Segmenting Words and Sentences 1

Even simple NLP tasks such as tokenizing words and segmenting sentences can have their complexities. Punctuation characters could be used to segment sentences, but this requires the punctuation marks to be treated as separate tokens. This would result in abbreviations being split into separate words and sentences.

This post uses a classification approach to create a parser that returns lists of sentences of tokenized words and punctuation.

Splitting text into words and sentences seems like it should be the simplest NLP task. It probably is, but there are a still number of potential problems. For example, a simple approach could use space characters to divide words. Punctuation (full stop, question mark, exclamation mark) could be used to divide sentences. This quickly comes into problems when an abbreviation is processed. “etc.” would be interpreted as a sentence terminator, and “U.N.E.S.C.O.” would be interpreted as six individual sentences, when both should be treated as single word tokens. How should hyphens be interpreted? What about speech marks and apostrophes?

Many of these questions will depend on your specific application: for example, sometimes it is appropriate to treat speech as a sentence fragment, and sometimes it should be treated as a complete sentence. Here, I shall treat punctuation marks as their own individual word tokens because I find this is usually the most appropriate.

The approach below is based on the Supervised Classification: Sentence Segmentation example provided by Bird et al in Natural Language Processing with Python (Chapter 6.2, pp 233-4). Note that the first edition (print) has a number of typographic errors in the code sample, so be sure to check the confirmed errata. This example uses a simple Naive Bayesian classifier to classify a sequence of word tokens into sentences. The classifier is trained using the Treebank Corpus supplied with NLTK.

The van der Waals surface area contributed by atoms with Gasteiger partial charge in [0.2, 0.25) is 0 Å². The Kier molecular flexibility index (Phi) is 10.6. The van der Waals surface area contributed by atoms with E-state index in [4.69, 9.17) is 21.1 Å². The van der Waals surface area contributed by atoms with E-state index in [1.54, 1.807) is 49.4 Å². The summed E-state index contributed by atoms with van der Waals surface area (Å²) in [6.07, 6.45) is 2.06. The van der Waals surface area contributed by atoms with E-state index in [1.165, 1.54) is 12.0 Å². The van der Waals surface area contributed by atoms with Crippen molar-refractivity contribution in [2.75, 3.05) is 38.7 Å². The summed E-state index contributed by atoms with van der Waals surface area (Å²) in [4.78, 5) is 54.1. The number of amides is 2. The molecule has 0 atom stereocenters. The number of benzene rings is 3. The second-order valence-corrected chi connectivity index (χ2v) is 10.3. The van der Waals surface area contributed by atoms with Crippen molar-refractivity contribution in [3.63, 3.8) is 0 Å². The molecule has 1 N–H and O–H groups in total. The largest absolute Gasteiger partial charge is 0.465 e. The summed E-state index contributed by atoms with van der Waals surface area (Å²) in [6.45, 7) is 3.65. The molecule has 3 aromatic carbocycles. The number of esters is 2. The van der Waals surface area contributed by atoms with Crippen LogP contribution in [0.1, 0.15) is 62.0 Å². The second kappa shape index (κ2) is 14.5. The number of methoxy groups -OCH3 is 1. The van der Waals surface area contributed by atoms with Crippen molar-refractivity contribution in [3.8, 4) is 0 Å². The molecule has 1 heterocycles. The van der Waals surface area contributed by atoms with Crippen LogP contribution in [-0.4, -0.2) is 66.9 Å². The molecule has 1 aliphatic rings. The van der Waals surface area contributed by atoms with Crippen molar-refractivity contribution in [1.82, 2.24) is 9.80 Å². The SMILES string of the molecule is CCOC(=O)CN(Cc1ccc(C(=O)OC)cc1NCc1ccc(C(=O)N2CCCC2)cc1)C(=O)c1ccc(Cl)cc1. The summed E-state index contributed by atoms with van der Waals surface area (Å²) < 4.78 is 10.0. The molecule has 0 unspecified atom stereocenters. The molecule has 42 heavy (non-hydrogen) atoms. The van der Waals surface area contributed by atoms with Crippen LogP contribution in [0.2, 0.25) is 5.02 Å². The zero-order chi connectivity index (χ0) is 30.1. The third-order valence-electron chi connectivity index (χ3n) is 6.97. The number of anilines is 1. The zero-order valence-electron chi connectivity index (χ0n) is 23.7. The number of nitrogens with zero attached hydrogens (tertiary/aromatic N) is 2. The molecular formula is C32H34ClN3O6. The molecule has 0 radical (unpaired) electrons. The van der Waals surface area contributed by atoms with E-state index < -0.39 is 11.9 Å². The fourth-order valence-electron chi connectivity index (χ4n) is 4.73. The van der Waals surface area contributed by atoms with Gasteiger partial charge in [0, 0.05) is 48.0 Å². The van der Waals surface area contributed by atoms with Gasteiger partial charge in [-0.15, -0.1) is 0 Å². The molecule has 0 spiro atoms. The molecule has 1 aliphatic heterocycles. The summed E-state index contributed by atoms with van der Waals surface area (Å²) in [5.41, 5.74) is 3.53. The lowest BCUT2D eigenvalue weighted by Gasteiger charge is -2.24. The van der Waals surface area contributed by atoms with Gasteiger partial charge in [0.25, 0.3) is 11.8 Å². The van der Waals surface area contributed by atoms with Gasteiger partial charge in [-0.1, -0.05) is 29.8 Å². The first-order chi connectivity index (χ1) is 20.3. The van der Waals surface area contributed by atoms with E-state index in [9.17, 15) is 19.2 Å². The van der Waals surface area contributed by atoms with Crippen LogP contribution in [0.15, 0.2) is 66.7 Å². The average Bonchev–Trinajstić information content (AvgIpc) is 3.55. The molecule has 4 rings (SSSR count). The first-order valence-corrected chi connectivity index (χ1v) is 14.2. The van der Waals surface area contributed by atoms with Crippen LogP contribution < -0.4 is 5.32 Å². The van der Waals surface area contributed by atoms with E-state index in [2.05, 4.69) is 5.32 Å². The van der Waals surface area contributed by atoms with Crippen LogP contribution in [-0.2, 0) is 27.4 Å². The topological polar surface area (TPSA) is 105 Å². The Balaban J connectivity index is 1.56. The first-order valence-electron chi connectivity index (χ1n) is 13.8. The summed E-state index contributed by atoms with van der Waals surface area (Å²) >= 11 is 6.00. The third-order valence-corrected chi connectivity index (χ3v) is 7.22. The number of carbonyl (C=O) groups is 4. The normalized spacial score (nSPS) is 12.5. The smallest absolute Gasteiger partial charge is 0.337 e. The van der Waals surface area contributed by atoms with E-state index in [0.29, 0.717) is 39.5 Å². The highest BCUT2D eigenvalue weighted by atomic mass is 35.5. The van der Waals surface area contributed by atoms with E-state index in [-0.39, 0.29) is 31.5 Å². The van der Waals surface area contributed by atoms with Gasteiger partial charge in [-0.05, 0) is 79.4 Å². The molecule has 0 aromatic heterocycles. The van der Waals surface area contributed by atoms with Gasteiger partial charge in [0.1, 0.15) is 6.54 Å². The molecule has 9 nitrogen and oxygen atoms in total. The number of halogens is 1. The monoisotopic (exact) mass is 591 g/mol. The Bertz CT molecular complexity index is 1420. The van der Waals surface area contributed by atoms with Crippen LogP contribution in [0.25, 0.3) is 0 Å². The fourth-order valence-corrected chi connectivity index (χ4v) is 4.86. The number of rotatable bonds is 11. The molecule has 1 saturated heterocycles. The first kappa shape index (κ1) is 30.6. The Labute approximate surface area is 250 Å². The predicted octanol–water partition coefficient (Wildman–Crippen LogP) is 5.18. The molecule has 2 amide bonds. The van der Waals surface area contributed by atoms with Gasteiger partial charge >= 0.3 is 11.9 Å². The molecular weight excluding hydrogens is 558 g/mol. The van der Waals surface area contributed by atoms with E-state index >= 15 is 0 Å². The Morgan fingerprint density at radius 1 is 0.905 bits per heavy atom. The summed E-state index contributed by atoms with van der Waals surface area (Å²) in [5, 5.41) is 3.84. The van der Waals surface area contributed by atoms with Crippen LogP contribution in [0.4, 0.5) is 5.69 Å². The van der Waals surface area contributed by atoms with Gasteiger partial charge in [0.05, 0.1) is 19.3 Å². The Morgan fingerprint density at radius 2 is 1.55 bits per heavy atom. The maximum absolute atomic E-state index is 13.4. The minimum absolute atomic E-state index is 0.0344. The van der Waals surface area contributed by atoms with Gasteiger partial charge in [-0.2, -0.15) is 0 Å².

The primary problem with this approach is that it cannot distinguish between punctuation “.” characters and end of sentence markers (full stops). The solution is to treat white space as a special “space separator” token. After classification, a repeated sequence of words and full stop tokens without space separators can be easily collapsed into one abbreviated word token.

To perform this, we need a word tokenizer that splits text into words, punctuation,  and space tokens. Fortunately this is not too complicated. NLTK comes with its own word and punctuation tokenizer, WordPunctTokenizer. This uses the NLTK RegexpTokenizer (defined in nltk.tokenize.regexp). Our tokenizer is based on this but uses its own regex to also treat white space sequences as tokens:

Note that multiple successive white space characters are treated as one token.

Here is the classifier and tokenizer:

The comments should explain most of what is happening here. The SentenceTokenizer class trains a new classifier in its constructor. This is a Naive Bayes classifier, so it is quick to train; but the complete trained classifier could be pickled for re-use instead of being created at the beginning of each application.

At classification time, white space tokens are collapsed into single space character tokens. Tokens are also converted into (word,bool) tuples that include a boolean flag: “Is this a space token?”. These pass through the classifier, and are used in the final processing to collapse abbreviations into single word tokens.

Each sentence is returned as a list of string word tokens. The final results are returned as a list of sentences.

Here is an example of the segmenter’s use:

The sample text is a few paragraphs of the Wikipedia article for “Treebank” as plain text. Here are the results (only the first few sentences are shown for brevity):

There we have it – text that has been tokenized and segmented ready for further processing such as classification, collocation detection, or POS tagging.

One comment on “Segmenting Words and Sentences

  1. Reply Richard Marsden Jun 13,2012 11:41 am

    An addenda that correctly handles multiple contiguous punctuation characters, such as “).”, has been written: Handling multiple punctuation characters.

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